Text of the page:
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Student journalists go to ‘boot camp’ to fight college crackdowns on their reporting

‘Deeper corruption waiting to be uncovered’ when a college is so intrusive

When an Iowa college administrator rebuked the student newspaper for publishing his mugshot without permission, he probably didn’t think he was kickstarting a national movement.

National journalism organizations established “The J-Team” last month to train student journalists against suppression attempts by college administrations.

The move follows Muscatine Community College’s crackdown on The Calumet, which led the editors to sue the school and start an independent paper.

The J-Team is a collaboration among the Student Press Law Center (SPLC), Society of Professional Journalists (SPJ) and Investigative Reporters and Editors, according to a joint press release.

The groups did their first “boot camp” training Aug. 28 near Muscatine, at the University of Iowa’s Daily Iowan newsroom, and invited all student journalists in the state, SPLC Executive Director Frank LoMonte told The College Fix in a phone interview.

The joint release says the groups will give “ongoing assistance throughout the school year” to student journalists at Muscatine “to help bring investigative reporting projects to completion.”

Though Muscatine couldn’t fire The Calumet’s adviser, English Instructor Jim Compton, because of tenure, he was “repositioned” and removed as adviser after the paper wrote stories “questioning the award process of a scholarship that … always seemed to go to those on campus who are politically connected,” LoMonte said.

rickboyer.linkedinLoMonte said the spat over Dean Rick Boyer’s “official mugshot,” which was followed by other administration actions against the paper, shows how perilous college reporting can be.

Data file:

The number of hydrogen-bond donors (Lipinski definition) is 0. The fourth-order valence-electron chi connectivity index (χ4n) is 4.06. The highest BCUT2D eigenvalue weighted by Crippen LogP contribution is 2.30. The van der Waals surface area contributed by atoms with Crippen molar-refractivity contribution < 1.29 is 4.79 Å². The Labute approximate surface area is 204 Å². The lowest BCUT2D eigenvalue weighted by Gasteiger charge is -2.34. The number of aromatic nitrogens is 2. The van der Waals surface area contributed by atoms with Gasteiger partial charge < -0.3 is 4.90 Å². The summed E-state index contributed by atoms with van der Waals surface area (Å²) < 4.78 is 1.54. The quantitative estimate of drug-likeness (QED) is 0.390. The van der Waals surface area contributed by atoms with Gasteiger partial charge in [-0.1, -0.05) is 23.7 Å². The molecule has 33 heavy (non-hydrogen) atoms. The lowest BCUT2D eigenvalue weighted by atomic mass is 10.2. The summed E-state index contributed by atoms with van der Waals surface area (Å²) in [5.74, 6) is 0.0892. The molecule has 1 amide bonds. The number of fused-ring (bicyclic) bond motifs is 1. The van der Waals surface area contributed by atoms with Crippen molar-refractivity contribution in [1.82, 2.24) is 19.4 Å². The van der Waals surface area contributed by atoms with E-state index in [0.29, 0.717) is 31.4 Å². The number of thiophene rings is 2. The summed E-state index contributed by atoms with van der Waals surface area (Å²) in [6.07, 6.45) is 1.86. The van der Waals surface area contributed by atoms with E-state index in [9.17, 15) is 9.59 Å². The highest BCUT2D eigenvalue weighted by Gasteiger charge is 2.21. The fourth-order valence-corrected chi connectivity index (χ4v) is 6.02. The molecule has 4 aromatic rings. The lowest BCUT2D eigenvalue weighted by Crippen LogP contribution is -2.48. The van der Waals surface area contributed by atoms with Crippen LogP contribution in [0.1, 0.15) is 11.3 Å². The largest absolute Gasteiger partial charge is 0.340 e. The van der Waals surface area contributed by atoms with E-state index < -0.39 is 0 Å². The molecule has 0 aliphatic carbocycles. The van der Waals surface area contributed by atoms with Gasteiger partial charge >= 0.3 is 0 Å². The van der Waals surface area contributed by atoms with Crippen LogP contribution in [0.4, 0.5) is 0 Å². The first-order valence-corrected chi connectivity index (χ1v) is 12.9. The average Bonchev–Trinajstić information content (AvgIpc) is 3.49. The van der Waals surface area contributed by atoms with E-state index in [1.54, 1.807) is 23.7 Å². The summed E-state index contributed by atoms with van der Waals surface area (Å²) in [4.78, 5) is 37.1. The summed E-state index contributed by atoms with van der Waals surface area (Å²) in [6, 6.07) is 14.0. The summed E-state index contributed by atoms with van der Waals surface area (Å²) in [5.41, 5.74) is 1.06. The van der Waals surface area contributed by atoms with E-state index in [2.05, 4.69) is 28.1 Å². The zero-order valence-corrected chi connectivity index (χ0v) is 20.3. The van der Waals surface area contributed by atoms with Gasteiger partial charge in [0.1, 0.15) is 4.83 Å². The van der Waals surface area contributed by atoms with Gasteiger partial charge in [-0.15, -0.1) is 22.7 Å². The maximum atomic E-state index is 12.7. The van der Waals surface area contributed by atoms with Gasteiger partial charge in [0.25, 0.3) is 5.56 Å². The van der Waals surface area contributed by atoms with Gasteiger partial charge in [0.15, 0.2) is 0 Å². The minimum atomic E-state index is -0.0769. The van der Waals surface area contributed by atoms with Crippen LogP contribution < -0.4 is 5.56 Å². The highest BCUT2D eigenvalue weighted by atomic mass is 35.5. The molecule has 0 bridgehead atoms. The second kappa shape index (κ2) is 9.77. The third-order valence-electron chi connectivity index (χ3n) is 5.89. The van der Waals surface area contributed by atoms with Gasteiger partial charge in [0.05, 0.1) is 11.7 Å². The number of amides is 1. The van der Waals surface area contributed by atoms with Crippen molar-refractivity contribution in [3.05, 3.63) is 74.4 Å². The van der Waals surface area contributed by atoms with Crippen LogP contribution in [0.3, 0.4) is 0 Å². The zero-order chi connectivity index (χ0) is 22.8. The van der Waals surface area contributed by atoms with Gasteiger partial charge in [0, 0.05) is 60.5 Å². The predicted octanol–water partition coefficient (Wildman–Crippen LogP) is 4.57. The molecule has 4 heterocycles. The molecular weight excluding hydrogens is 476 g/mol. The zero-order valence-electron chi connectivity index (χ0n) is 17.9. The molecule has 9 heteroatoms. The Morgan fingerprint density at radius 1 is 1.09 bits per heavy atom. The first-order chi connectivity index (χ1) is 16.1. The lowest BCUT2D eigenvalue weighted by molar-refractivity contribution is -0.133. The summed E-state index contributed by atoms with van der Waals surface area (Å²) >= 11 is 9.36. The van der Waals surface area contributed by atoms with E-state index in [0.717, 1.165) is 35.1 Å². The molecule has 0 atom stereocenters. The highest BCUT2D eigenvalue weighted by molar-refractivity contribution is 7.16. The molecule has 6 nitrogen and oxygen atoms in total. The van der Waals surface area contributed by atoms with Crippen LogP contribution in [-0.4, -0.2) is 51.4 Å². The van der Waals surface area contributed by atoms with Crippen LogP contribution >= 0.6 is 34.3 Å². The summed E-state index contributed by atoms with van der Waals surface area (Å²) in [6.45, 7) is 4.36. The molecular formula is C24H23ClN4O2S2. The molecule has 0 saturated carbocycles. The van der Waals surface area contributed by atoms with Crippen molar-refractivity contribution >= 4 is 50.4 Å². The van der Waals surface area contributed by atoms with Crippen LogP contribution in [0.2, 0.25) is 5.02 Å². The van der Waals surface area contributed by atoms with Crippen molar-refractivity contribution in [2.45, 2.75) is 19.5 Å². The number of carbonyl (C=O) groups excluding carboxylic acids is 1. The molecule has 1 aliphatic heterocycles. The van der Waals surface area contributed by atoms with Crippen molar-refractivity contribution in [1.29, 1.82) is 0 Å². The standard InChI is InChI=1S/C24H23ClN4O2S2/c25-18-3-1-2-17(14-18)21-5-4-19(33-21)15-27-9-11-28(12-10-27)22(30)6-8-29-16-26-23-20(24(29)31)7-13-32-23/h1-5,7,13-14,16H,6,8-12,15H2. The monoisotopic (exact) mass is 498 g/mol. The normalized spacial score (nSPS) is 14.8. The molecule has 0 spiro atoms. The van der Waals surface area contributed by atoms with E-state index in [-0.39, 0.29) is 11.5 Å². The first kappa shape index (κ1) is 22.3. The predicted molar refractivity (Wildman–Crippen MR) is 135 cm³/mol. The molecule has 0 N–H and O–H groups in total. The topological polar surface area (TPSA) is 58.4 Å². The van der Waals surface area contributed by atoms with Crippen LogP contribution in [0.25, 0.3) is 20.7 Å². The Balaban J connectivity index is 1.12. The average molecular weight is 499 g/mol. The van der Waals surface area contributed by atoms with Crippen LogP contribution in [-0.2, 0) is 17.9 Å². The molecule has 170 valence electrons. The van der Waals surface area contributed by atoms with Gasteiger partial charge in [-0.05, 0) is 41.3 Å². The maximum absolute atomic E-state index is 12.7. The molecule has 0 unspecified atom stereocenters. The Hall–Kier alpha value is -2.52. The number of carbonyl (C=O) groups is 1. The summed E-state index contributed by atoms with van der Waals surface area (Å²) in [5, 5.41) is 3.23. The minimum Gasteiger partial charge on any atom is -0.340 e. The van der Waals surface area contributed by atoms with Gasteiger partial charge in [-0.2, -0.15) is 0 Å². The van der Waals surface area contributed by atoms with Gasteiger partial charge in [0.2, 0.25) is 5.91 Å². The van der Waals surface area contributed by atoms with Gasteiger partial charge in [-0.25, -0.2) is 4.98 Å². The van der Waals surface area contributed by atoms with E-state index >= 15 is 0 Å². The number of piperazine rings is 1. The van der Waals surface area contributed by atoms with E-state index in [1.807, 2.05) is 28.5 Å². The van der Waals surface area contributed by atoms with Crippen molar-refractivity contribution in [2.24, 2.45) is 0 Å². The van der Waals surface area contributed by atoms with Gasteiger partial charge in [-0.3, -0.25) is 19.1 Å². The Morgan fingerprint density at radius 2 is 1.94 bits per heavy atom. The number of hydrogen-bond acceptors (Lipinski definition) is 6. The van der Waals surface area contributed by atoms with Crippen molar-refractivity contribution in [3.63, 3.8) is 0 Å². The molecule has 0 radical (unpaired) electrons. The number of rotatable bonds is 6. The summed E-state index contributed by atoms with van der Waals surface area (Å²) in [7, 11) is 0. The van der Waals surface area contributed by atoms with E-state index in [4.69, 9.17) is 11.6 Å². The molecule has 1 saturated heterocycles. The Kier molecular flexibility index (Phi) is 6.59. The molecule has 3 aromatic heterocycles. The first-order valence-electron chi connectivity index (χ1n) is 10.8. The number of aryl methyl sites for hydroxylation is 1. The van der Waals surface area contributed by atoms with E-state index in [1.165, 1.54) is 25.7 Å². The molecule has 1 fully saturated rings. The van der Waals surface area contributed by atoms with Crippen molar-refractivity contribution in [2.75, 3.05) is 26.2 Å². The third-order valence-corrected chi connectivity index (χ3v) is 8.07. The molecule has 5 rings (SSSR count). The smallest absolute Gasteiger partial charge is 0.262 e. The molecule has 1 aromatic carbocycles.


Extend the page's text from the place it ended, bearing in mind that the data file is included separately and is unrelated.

“At smaller colleges where journalism isn’t regarded as a revenue generator … it is regarded as nuisance rather than an asset,” LoMonte said.

Muscatine is “obsessed with their image,” he continued. “When a university is that concerned about suppressing media there is no doubt that the university has deeper corruption waiting to be uncovered.”

‘I’m timid to write what should be written about’

Jessica Gomez, the current editor-in-chief of The Calumet, told The Fix in a phone interview it’s been tough to add new staff to the paper since the administration switched the time of their course offerings, which are required to join the paper.

The environment on campus has been different since Muscatine started interfering with the paper, Gomez said. “There is just a negative aura about it when there shouldn’t be,” she said. “I’m timid to write what should be written about.”

Since the Aug. 28 training, Muscatine student journalists are better equipped to battle an administration that’s trying to strong-arm them, Gomez said.

“They informed us about what universities are not able to do. They trained us on how to research and how to find things that are on the public record, things that are harder to find,” Gomez said. She’s glad that the J-Team will work as mentors to her staff on future stories.

“We are the school’s only media outlet – how else would people know what is going on?” she said. “Otherwise, a school would be able to do whatever they want to do.”

Mark Horvit, executive director of Investigative Reporters and Editors, told The Fix in a phone interview his group “had been talking some time” with SPLC and SPJ about the “increasing number of cases [in which] universities are cracking down on publications if these publications are reporting negatively.”

Cracking down on college journalism goes beyond campus, impacting the journalism profession in the long run, Horvit said.

“These students are going to continue in their field when they move on from their universities, and they need to know their rights,” he said.

“It sends a bad message, it tells students exactly what we don’t want them to think: If you report fairly, accurately and sometimes aggressively about the institutions you cover, sometimes people will get mad, and that doesn’t mean you should stop doing what you’re doing,” Horvit said.

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About the Author
Matthew Boyer -- Rutgers University.